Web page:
Marcos, Aquino Both Claim Victory : Returns Slow and Conflicting; Fraud, Violence Reported
As President Ferdinand E. Marcos and opposition candidate Corazon Aquino both predicted victory on the basis of slow and conflicting returns today, the government threatened to halt a citizens count showing Aquino ahead.
There was no overall tally from several agencies trying to count votes in an election marked by numerous reports of voter fraud and violence. Police said at least 26 people were killed.
U.S. officials and other observers watching the election criticized the slow count. Sen. Richard G. Lugar (R-Ind.), co-leader of a 20-member observer group sent by President Reagan, raised the possibility that the official count was being delayed as the government assessed “really how big a problem they have.”
“I conjecture the government may be deeply concerned about the results,” he said.
“The trend is clear and irreversible. The people and I have won and know it,” Aquino, a 53-year-old political novice and widow of assassinated opposition leader Begnino S. Aquino Jr., said in a statement.
Marcos, who has ruled the country for 20 years, said earlier that the vote returns “indicate I probably have won these elections.”
The independent National Movement for Free Elections, or NAMFREL, showed Aquino leading Marcos 883,220 to 614,432 with only a small fraction of unofficial returns in from among 26 million registered voters.
But the national Commission on Elections threatened to stop NAMFREL’s count.
“We will not hesitate to stop NAMFREL’s quick count to prevent them from misleading the people into believing that one candidate has won,” Commissioner Jaime Opinion told reporters as the official count produced results from only a handful of precincts 10 hours after polls closed across the island nation.
Media Poll Count ’86, a cooperative of pro-Marcos newspapers, said unofficial results showed Marcos leading by 2,947,190 votes to Aquino’s 2,428,756.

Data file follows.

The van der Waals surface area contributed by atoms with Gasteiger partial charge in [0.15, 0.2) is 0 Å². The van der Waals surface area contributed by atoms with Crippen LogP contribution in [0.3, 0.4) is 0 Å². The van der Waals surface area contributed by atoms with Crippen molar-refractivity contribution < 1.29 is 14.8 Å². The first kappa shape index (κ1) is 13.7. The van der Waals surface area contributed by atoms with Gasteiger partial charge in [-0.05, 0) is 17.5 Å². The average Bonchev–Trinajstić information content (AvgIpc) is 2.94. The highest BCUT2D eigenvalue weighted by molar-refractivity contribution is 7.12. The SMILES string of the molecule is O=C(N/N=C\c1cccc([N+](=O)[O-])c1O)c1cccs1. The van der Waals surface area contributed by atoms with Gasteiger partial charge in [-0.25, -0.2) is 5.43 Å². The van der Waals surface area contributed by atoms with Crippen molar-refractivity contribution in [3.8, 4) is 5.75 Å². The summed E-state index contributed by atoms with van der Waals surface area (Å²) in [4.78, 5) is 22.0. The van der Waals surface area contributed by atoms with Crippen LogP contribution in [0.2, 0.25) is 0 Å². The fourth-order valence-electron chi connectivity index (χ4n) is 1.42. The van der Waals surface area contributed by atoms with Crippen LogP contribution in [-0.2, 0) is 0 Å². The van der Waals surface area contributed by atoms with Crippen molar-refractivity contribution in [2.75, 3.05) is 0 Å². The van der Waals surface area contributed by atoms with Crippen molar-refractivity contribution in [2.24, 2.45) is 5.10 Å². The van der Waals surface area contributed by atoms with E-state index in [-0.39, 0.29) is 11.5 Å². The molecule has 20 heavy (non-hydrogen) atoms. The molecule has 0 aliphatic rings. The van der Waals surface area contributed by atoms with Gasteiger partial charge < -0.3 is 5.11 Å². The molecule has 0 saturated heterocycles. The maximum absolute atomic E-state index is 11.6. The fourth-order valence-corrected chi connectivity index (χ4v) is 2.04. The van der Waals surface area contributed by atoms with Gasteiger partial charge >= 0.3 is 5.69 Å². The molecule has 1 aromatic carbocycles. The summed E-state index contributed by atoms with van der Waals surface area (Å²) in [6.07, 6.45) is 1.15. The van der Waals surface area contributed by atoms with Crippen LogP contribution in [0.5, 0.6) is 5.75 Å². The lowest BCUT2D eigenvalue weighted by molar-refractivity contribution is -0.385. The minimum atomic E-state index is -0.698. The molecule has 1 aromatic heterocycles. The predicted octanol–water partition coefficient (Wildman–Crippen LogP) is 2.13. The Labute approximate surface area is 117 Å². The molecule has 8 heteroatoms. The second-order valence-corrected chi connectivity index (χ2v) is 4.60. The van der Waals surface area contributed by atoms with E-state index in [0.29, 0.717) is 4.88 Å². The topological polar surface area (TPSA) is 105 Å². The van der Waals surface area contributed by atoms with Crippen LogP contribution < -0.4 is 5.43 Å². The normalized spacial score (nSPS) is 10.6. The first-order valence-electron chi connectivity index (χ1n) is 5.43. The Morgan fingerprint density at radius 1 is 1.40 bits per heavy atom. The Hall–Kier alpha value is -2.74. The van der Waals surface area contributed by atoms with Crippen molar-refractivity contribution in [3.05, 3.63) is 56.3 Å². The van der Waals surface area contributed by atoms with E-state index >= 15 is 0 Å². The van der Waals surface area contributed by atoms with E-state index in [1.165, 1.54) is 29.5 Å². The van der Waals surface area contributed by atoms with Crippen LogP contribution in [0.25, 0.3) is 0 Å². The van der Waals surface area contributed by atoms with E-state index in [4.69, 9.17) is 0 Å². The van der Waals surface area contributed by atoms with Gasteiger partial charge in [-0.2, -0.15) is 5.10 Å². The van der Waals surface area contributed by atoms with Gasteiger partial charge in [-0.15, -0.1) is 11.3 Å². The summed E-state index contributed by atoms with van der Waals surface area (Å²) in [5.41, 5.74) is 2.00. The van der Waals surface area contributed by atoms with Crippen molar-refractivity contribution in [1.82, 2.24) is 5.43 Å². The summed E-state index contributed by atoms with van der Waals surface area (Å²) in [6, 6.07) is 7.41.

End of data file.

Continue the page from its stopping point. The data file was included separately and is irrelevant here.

Pressure From U.S.
Marcos, 68, called the special election more than a year before his term was to end as a test of his popularity. The United States, which has two large military bases in the Philippines, has pressured Marcos to make military, economic and social reforms and to quell a growing communist rebel threat.
The vice presidential contest between Marcos ally Arturo Tolentino and opposition candidate Salvador Laurel will give the country its first direct successor to the presidency in 13 years.
Marcos, interviewed by satellite on the NBC “Today” show, said that vote counts indicate “that I probably have won these elections.”
In a statement from her headquarters after she voted, Aquino told backers that she feels “stronger than ever” that she has won, and that men and women “protecting the ballot” will make sure that the real count is known.
A conclusive, official count by the election committee was not due until Monday. However, officials said it could be sooner depending on how fast results come in from remote areas and how tight the race is.